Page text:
This week’s readings involved different interpretations of Rainer Werner Fassbinder’s film, Fox and His Friends, as well as Fassbinder’s greater works as a whole. Elsaesser discusses the historical implications of Fassbinder’s film work, declaring that both Fassbinder’s life and the state of Germany itself mirrored his work. Elsaesser then goes to emphasize how Fassbinder’s auteurship contributed to his filmmaking success. This commentary was of specific note to me as I am studying the rise of auteurship in American Cinema. It is interesting how the concept of it is so divisive, either leading to the great success of filmmakers and studios or great financial downfalls because of the extravagancy and trust given to directors to exercise total creative freedom on their part. Nevertheless, such a rise in filmmaking made great strides for the industry allowing for new approaches to storyline development, technological advancements, and stylistic nuances.
This idea of auteurship progressivity is then furthered by Gregg who asserts that Fassbinder’s works are advanced in that they almost normalize homosexuality, portraying characters in more earnest and less hollywood manipulated lights. Gregg states that, “Fassbinder introduces gay viewers to a culture in which homosexuality was as “normal” as heterosexuality” (572) His films then become more relatable as they embrace imperfections such as his own body and interests of materialistic consumption. Fassbinder is even depicted as going as far as to “de-eroticize” his film, portraying his characters in a less hyper-sexual light. So much so that “gay eroticism suffuses the film, but does not overwhelm it” (569). Though Fassbinder’s pieces appear to ignore gay politics in the explicit sense as Gregg notes, I think they do manage to comment on such issues. Whether that be in the nature of it being a queer film in the first place, or the fact that Fassbinder attempts to evade queer negativity or persecution within Fox and His Friends suggesting an idealized and progressive world. Something that predicts and strives for more accepting times of sexual freedom.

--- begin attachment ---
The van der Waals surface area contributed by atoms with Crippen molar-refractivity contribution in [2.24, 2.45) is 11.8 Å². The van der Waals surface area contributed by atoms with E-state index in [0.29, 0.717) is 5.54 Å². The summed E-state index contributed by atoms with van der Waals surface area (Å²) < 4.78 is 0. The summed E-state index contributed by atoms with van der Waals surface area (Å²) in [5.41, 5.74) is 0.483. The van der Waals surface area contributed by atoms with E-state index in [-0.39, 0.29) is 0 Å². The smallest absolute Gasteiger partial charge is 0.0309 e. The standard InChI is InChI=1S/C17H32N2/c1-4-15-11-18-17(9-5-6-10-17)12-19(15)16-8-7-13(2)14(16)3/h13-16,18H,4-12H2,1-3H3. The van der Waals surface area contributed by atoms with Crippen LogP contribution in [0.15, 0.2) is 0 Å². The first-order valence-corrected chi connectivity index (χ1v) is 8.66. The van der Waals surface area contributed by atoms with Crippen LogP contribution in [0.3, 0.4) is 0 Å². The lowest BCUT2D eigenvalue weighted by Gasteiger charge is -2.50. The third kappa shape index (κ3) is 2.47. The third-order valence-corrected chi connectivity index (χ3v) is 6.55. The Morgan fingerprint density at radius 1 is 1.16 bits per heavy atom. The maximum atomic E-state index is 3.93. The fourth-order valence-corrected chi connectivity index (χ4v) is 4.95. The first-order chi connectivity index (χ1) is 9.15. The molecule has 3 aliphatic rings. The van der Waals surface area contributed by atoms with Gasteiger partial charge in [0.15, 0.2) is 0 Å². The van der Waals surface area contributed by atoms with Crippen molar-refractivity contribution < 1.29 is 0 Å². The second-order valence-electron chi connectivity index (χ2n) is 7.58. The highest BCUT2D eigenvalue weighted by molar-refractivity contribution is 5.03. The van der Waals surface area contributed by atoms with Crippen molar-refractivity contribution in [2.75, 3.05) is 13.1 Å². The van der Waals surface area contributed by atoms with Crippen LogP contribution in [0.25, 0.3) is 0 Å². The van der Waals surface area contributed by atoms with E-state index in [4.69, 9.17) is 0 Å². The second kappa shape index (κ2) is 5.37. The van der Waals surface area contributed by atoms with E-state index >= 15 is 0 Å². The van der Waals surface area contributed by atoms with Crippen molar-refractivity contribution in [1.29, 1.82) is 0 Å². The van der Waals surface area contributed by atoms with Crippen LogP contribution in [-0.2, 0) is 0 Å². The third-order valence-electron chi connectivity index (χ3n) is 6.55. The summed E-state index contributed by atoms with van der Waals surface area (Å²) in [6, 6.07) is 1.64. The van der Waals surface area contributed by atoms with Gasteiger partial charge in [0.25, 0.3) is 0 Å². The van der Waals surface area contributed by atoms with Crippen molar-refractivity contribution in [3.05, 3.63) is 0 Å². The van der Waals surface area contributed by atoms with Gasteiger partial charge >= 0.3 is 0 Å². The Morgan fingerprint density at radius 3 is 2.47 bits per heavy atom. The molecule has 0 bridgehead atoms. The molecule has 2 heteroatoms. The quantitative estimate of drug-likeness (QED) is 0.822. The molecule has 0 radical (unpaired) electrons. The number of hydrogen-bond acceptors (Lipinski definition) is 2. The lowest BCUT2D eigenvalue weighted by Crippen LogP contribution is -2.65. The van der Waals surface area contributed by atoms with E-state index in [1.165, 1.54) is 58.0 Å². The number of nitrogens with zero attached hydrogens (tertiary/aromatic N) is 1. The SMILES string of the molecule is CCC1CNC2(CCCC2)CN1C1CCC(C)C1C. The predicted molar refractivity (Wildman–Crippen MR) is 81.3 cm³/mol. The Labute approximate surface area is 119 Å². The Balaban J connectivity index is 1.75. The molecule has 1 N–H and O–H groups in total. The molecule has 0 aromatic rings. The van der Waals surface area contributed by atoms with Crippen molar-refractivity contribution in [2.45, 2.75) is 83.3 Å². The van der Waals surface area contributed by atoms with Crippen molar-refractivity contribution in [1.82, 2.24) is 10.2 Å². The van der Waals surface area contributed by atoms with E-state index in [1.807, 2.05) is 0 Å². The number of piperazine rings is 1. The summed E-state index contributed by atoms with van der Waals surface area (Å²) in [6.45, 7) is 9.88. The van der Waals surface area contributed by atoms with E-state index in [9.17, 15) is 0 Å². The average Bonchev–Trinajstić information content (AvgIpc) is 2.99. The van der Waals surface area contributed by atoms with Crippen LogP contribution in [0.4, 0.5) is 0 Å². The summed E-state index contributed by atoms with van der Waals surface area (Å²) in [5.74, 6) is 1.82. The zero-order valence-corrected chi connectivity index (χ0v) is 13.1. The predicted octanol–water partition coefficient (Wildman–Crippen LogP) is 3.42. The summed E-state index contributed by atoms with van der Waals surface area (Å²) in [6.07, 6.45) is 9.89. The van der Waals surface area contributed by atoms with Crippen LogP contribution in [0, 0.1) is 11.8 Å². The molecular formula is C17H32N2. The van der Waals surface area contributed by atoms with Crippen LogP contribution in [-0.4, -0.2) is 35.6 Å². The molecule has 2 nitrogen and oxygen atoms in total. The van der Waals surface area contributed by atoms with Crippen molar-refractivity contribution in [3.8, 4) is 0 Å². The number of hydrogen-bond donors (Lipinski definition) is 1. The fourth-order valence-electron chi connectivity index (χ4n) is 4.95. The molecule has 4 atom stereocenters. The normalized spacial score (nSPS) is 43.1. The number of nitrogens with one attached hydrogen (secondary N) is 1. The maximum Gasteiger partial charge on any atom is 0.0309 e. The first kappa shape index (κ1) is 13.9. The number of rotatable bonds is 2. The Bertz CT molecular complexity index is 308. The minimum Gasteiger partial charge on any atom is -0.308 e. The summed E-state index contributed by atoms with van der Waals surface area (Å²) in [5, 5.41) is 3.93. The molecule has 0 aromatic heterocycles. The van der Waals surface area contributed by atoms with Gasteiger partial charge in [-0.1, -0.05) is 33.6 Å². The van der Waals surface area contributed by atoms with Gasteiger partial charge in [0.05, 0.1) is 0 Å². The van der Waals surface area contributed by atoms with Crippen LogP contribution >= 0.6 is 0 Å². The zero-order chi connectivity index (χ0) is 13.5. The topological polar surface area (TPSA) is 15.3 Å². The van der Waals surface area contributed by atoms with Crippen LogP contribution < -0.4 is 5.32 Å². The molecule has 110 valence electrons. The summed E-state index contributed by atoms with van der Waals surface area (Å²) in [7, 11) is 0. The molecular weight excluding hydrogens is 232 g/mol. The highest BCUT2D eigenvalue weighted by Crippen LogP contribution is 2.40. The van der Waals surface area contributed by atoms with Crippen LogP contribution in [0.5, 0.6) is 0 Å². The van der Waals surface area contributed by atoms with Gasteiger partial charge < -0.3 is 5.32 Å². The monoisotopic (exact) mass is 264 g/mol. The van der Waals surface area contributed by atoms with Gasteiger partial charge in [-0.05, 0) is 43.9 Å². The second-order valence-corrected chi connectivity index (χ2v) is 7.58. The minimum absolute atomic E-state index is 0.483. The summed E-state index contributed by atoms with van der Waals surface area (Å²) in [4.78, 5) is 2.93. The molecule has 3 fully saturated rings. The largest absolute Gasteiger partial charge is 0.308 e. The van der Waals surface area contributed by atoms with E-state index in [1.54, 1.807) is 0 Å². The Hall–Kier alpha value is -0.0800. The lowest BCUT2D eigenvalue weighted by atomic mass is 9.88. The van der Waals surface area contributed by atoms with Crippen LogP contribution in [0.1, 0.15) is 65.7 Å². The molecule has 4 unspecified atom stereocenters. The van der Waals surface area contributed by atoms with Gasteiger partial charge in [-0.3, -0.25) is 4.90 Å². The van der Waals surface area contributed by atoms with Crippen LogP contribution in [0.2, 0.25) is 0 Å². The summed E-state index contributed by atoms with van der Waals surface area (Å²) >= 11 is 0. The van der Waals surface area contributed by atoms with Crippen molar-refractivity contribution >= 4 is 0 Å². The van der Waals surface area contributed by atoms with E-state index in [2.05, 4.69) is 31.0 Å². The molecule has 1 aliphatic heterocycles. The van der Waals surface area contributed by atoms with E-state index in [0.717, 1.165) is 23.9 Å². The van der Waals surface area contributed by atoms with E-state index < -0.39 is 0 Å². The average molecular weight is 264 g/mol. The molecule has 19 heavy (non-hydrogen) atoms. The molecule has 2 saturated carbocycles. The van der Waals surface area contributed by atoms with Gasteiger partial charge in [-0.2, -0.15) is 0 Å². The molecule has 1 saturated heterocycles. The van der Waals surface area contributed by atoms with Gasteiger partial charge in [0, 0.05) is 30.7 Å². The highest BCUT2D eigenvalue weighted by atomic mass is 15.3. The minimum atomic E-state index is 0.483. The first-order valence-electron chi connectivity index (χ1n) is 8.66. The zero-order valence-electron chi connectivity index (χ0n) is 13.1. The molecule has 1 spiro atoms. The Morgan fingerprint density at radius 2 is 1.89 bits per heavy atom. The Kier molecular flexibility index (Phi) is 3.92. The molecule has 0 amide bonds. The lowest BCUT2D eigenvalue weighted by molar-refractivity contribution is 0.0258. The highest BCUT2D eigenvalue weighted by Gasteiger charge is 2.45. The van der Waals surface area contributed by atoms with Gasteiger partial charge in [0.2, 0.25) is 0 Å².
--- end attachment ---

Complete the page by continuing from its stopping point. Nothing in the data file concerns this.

Both Gregg and Elsaesser’s commentary makes Fox and His Friends all the more intriguing. Not to mention Moltke who introduced the relationship of camp and melodramas as well as issues of spectatorship, and how that relates to films like Fox and His Friends. I look forward to gaining a better understanding of how camp functions across different contexts such as this especially when considering the normalized and stylistic way Fassbinder chose to portray his characters.
Elsaesser, Thomas. “Historicizing the Subject: A Body of Work?” New German Critique. Number 63 (1994): 10 – 33.
Gregg, Ronald. “Fassbinder’s Fox and His Friends and Gay Politics in the 1970s.” A Companion to Rainer Werner Fassbinder. Brigitte Puecker (ed.). Chichester, West Sussex: Wiley-Blackwell, 2012: 564 – 578.
Moltke, Johannes von. “Camping in the Art Closet: The Politics of Camp and Nation in German Film.” New German Critique. Number 63 (1994): 76 – 206.